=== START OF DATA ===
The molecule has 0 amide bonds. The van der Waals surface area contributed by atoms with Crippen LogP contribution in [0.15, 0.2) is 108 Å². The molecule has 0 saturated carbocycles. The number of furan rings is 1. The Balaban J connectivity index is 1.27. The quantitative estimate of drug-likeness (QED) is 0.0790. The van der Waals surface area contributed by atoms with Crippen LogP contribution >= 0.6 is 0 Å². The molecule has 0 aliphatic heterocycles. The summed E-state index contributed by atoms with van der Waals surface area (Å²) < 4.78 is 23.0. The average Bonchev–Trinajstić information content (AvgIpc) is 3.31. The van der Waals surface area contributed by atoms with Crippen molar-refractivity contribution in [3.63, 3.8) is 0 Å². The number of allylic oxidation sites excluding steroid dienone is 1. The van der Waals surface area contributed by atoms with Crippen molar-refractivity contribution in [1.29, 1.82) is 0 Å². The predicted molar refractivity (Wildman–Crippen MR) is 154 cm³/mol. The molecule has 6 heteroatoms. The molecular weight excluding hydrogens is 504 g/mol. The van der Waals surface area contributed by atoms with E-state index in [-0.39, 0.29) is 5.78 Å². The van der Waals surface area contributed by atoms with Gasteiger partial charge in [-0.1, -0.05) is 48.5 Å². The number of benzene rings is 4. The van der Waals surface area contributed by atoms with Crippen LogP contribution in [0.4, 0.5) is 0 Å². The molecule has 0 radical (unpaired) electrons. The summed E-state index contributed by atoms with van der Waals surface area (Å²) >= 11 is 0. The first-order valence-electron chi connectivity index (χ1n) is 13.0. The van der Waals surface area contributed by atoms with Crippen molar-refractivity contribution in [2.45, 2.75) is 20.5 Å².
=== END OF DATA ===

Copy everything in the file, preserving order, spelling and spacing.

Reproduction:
The molecule has 0 amide bonds. The van der Waals surface area contributed by atoms with Crippen LogP contribution in [0.15, 0.2) is 108 Å². The molecule has 0 saturated carbocycles. The number of furan rings is 1. The Balaban J connectivity index is 1.27. The quantitative estimate of drug-likeness (QED) is 0.0790. The van der Waals surface area contributed by atoms with Crippen LogP contribution >= 0.6 is 0 Å². The molecule has 0 aliphatic heterocycles. The summed E-state index contributed by atoms with van der Waals surface area (Å²) < 4.78 is 23.0. The average Bonchev–Trinajstić information content (AvgIpc) is 3.31. The van der Waals surface area contributed by atoms with Crippen molar-refractivity contribution in [3.63, 3.8) is 0 Å². The number of allylic oxidation sites excluding steroid dienone is 1. The van der Waals surface area contributed by atoms with Crippen molar-refractivity contribution in [1.29, 1.82) is 0 Å². The predicted molar refractivity (Wildman–Crippen MR) is 154 cm³/mol. The molecule has 6 heteroatoms. The molecular weight excluding hydrogens is 504 g/mol. The van der Waals surface area contributed by atoms with E-state index in [-0.39, 0.29) is 5.78 Å². The van der Waals surface area contributed by atoms with Gasteiger partial charge in [-0.1, -0.05) is 48.5 Å². The number of benzene rings is 4. The van der Waals surface area contributed by atoms with Crippen LogP contribution in [0.4, 0.5) is 0 Å². The molecule has 0 radical (unpaired) electrons. The summed E-state index contributed by atoms with van der Waals surface area (Å²) >= 11 is 0. The first-order valence-electron chi connectivity index (χ1n) is 13.0. The van der Waals surface area contributed by atoms with Crippen molar-refractivity contribution in [2.45, 2.75) is 20.5 Å².